I would like to take a moment to pay tribute to former British Prime Minister Margaret Thatcher who passed away Monday.
In the 1970s, Britain was mired in debt and even had to go to the IMF for a bailout.
Britain was known then as "The Sick Man of Europe" -- how we think of Greece today.
Governments of both political parties had tried to stimulate the economy through Keynesian spending policies, and government intervention into the economy was widespread.
Britain faced massive strikes in the winter of 1978-79, known as the Winter of Discontent.
There was talk that Britain had become ungovernable.
Then Margaret Thatcher came on the scene.
Her policies of fiscal responsibility and promotion of "free enterprise" completely reversed Britain's economic decline.
Her foreign policy achievements were no less impressive.
This was the era of détente.
Most people accepted that the Soviet Union was strong and successful and was here to stay so we had to learn to live with it.
It was fashionable for political leaders to talk as though the Soviet system was just different, but no better or worse than our own.
Margaret Thatcher had no hesitation in pointing out the truth that the Soviet Union and its satellites held their citizens in bondage and she encouraged dissidents who sought freedom.
In fact, it was a speech in 1976 when she was still just Leader of the Opposition in which she warned about the Soviet military buildup that caused a Soviet army newspaper to coin her nickname the "Iron Lady".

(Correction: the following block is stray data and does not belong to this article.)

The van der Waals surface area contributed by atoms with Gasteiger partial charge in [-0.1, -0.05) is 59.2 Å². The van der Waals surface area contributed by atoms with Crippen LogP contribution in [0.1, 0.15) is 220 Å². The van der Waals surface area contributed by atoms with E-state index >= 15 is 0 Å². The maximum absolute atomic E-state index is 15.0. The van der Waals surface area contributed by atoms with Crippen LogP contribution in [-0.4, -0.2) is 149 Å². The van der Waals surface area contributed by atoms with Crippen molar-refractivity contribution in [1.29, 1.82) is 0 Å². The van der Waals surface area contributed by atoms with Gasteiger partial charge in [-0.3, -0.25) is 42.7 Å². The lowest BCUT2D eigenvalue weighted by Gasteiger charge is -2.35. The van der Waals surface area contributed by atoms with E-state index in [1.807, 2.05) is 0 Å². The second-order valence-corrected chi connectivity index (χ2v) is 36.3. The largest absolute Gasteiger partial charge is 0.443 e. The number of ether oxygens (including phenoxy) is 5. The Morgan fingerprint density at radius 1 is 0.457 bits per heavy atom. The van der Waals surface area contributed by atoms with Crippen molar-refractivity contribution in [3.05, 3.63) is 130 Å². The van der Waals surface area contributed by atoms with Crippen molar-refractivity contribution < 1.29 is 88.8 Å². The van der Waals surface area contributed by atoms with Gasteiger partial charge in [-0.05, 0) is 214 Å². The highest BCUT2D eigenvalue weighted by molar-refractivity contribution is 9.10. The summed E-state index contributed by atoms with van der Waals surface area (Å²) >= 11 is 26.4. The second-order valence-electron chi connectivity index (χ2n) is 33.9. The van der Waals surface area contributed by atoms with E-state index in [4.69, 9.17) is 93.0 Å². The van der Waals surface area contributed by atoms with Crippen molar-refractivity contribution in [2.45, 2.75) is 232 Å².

Together with President Reagan, she sought every opportunity to undermine the Soviet system until it collapsed.
If this doesn't sound like a bold position today, it is only because Reagan and Thatcher were proven so profoundly right that everyone now claims to have always agreed.
I should also note that there is a temptation for many people remembering Mrs. Thatcher's legacy to note that she was the first female prime minister of the United Kingdom.
While this is a significant historical fact, to mention it as though it was one of her most important accomplishments comes off as patronizing.
Margaret Thatcher rejected the identity politics that is so popular today.
She said, "I've always believed that what matters in politics, as in the rest of life, isn't who you are or where you come from, but what you believe and what you want to do with your life. What matters are your convictions."
Because of her convictions and because she acted on those convictions, she restored Britain's economy, national spirit, and international reputation.
Millions of people around the world now live in peace and freedom thanks in large part to her efforts.
As a result, Margaret Thatcher is unquestionably one of the most significant leaders of the 20th century.
Mrs. Thatcher's legacy shouldn't simply be relegated to history though.
We have a lot to learn from her today.
As the President submits his overdue budget this week, I would ask my colleagues to ponder this quote by Margaret Thatcher:
"If spending money like water was the answer to our country's problems, we would have no problems now.
If ever a nation has spent, spent, spent and spent again, ours has. Today that dream is over. All of that money has got us nowhere but it still has to come from somewhere.
Those who urge us to relax the squeeze, to spend yet more money indiscriminately in the belief that it will help the unemployed and the small businessman, are not being kind ---- or compassionate ------ or caring.
They are not the friends of the unemployed or the small business.
They are asking us to do again the very thing that caused the problems in the first place."